Ian Clark's On Hockey: Monarchs just not playing up to expectationsBy IAN CLARK
New Hampshire Union Leader
January 01. 2013 10:57PM
MANCHESTER -- The names on the roster say one thing, but the results on the ice have said something else.
Nearing the halfway point of the AHL season, the Manchester Monarchs find themselves below .500 at 14-15-4 and in fourth place in the Atlantic Division. The Monarchs opened the season 5-1 and appeared ready to take the winning formula from the Los Angeles Kings' Stanley Cup championship and run with it.
With four players from that Cup title playing in Manchester due to the NHL lockout, a young goaltender ready to take the No. 1 spot and a good mix of veterans and talented young players, the Monarchs were primed for a strong season.
At least on paper.
"We're a better team on paper. But it's just paper," said Monarchs head coach Mark Morris. "You've got to step out on the ice and get it done. We're looking for results right now."
Goaltending has been a major issue, with Martin Jones struggling as the No. 1 goalie. Jones has lost a franchise-record nine consecutive starts and forced veteran Peter Mannino into more active duty than was expected.
Inconsistent scoring has also plagued the team and the four players from L.A.'s Cup run have also not delivered. There have been injuries among them, but for the most part, Dwight King, Jordan Nolan, Andrei Loktionov and defenseman Slava Voynov have not delivered on expectations.
Loktionov has been the most productive with his time, scoring five goals and 12 assists for 17 points in 24 games. Nolan has 2-3-5 in 19 games, sometimes appearing as though he's ready to take over a game with his size and skill while otherwise disappearing for shifts at a time.
King has scored 5-11-16 in 26 games, but his net-front presence and strength have not been on display as much as expected. Voynov has 6-9-15 in 33 games. He is frequently effective on both offense and defense, but also appears disinterested at other times.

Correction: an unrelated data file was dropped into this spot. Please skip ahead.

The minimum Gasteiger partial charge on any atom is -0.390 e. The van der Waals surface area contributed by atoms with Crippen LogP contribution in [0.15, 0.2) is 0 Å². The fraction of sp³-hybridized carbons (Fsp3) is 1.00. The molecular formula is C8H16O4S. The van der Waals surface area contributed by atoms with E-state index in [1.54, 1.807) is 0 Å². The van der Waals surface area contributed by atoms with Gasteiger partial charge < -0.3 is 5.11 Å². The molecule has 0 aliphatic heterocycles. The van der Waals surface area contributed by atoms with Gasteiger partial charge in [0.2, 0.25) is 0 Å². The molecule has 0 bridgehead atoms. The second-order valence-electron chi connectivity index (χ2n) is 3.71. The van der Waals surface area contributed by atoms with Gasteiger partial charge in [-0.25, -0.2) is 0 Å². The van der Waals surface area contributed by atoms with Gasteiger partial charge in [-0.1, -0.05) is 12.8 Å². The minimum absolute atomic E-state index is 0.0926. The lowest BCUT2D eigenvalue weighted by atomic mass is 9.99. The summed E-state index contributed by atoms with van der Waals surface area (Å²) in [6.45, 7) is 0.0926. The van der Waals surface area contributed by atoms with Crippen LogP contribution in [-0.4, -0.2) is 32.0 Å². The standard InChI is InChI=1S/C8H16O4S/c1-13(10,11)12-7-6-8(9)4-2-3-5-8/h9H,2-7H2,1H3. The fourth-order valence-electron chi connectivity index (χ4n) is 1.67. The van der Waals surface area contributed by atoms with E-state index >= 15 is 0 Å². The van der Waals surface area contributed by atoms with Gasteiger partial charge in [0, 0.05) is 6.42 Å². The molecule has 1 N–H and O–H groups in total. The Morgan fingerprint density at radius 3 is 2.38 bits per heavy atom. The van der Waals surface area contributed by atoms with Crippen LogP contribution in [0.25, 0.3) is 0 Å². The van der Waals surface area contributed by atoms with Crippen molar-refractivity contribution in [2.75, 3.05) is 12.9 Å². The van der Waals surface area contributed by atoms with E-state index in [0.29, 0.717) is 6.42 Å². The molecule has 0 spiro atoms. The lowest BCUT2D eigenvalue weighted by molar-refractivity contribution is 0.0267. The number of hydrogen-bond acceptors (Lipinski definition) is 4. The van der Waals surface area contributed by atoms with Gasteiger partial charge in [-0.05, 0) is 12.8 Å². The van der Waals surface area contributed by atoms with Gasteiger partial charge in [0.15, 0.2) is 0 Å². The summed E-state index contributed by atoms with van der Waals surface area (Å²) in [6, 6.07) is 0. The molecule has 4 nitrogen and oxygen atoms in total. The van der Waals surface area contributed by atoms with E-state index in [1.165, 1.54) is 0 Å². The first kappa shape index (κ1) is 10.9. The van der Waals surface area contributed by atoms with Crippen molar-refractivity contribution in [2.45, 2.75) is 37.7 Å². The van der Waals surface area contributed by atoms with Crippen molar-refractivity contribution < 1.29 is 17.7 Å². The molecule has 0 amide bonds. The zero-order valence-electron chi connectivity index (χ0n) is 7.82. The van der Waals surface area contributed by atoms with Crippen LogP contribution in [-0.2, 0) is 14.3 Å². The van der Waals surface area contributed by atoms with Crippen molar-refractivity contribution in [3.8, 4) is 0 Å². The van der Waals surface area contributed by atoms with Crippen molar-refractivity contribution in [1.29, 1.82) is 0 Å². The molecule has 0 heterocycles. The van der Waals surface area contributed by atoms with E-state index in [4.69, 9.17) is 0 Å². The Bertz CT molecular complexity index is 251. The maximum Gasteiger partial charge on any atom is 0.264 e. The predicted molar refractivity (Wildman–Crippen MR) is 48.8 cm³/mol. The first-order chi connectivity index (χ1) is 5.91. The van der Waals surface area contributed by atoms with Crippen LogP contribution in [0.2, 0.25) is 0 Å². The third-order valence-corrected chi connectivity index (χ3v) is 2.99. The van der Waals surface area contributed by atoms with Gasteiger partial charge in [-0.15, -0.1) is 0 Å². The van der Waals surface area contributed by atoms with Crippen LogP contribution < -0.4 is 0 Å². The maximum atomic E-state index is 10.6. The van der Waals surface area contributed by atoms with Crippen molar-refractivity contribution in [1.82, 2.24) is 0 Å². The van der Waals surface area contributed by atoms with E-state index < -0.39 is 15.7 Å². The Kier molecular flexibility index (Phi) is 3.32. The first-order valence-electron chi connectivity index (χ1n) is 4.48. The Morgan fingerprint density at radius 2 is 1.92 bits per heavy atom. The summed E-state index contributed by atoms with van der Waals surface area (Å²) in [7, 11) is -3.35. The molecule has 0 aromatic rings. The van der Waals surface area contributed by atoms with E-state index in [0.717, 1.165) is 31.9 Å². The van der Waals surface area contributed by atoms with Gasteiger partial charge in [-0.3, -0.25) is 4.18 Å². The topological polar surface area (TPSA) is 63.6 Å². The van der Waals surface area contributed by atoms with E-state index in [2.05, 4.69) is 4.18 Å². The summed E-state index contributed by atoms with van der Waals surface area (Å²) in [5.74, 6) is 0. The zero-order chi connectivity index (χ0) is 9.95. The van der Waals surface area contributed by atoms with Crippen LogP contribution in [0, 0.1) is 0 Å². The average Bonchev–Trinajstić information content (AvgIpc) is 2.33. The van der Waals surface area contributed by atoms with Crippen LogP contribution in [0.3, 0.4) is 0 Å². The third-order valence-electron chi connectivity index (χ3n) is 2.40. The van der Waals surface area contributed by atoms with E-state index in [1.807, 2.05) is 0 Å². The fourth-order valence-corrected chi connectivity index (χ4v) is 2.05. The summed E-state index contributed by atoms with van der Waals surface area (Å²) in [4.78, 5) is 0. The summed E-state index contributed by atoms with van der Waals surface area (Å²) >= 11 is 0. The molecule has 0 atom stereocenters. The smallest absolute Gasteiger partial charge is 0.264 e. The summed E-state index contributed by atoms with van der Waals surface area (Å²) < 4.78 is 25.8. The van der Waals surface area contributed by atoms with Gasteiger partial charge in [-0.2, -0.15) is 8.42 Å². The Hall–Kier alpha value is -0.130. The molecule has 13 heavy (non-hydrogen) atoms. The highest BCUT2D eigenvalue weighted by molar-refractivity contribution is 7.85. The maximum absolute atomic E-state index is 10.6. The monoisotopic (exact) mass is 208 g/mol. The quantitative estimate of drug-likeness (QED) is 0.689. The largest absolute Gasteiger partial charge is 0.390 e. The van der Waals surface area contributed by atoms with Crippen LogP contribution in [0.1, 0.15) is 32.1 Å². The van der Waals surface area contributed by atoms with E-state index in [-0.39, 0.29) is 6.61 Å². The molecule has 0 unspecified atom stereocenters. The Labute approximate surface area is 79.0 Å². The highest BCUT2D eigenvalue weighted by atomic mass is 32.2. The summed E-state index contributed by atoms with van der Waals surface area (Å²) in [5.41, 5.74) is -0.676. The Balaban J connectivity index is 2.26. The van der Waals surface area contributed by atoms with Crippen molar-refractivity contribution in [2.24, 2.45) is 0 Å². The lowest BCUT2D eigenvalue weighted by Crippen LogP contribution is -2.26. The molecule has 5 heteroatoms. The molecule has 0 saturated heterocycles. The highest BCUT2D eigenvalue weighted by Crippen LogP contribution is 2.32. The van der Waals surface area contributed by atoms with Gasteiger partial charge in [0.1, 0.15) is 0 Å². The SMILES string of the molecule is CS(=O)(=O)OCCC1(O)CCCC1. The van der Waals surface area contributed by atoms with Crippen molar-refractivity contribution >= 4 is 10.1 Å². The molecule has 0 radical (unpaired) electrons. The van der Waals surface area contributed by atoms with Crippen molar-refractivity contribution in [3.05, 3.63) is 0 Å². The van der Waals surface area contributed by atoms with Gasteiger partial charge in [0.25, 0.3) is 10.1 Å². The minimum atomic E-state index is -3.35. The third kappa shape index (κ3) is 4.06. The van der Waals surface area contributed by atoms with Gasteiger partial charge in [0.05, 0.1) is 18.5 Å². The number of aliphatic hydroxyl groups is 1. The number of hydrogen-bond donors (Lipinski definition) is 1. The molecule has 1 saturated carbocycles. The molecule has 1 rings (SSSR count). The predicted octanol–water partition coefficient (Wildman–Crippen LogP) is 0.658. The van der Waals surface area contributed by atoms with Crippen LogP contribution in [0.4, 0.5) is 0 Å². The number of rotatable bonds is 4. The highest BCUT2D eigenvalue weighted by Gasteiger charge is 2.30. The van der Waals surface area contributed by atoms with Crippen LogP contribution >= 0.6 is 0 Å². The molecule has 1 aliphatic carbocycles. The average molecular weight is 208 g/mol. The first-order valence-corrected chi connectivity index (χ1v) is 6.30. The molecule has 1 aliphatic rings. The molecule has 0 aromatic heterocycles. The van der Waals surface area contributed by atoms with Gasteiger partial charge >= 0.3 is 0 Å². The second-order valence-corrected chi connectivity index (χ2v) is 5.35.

Asked directly about the disappointment of the four Stanley Cup winners playing for him, Morris only smiled and kept silent. But his comments from just a few moments before being asked that question speak volumes.
"I'm sure that there are guys that are here that are hoping that the NHL starts up so that they can pick up where they left off last year, and I'm not so sure that their focus is totally where it needs to be right now," Morris said.
The frustration with how the season has gone isn't just in the coach's office.
"Our expectations were high and are high. With all the names here, there's got to be a standard," said Monarchs assistant captain Thomas Hickey. "We've got to get everyone playing up to the top level as often as we can. We have the big names but we're just not putting them all together at the same time so it doesn't mean anything at all."
It is a new system in Manchester this season. The system Kings head coach Darryl Sutter used to win the Stanley Cup is being played by the Monarchs. It's high-energy, but requires discipline and some of the younger players have not bought in despite the obvious success L.A. had.
"It's really frustrating. I think we're still looking to grasp the system. That system works. Everybody works short shifts and we're all over the opposition," captain Marc-Andre Cliche said. "That system is all about working. Sometimes you can work your butt off, but you don't work smart. We work really hard, but we're not smart about it."
A full 60-minute effort has been elusive for Manchester. After the hot start in October, the team has struggled to string together wins, often losing late leads or seeing winnable games slip away as Monday's 3-2 loss to Worcester did.
The Monarchs will try and get things going in the right direction this weekend with a road trip to St. John's in Newfoundland.
"We just continue to find ways to spoil a good effort. It's hard to believe that we haven't grasped that concept yet, that we have to defend before we can attack," Morris said. "Hopefully, in the new year we'll be able to look back at all of the rough spots and glitches that have taken good efforts and turned them into losing efforts and learn from it."
Ian Clark covers pro hockey for the New Hampshire Union Leader and Sunday News. His e-mail address is email@example.com.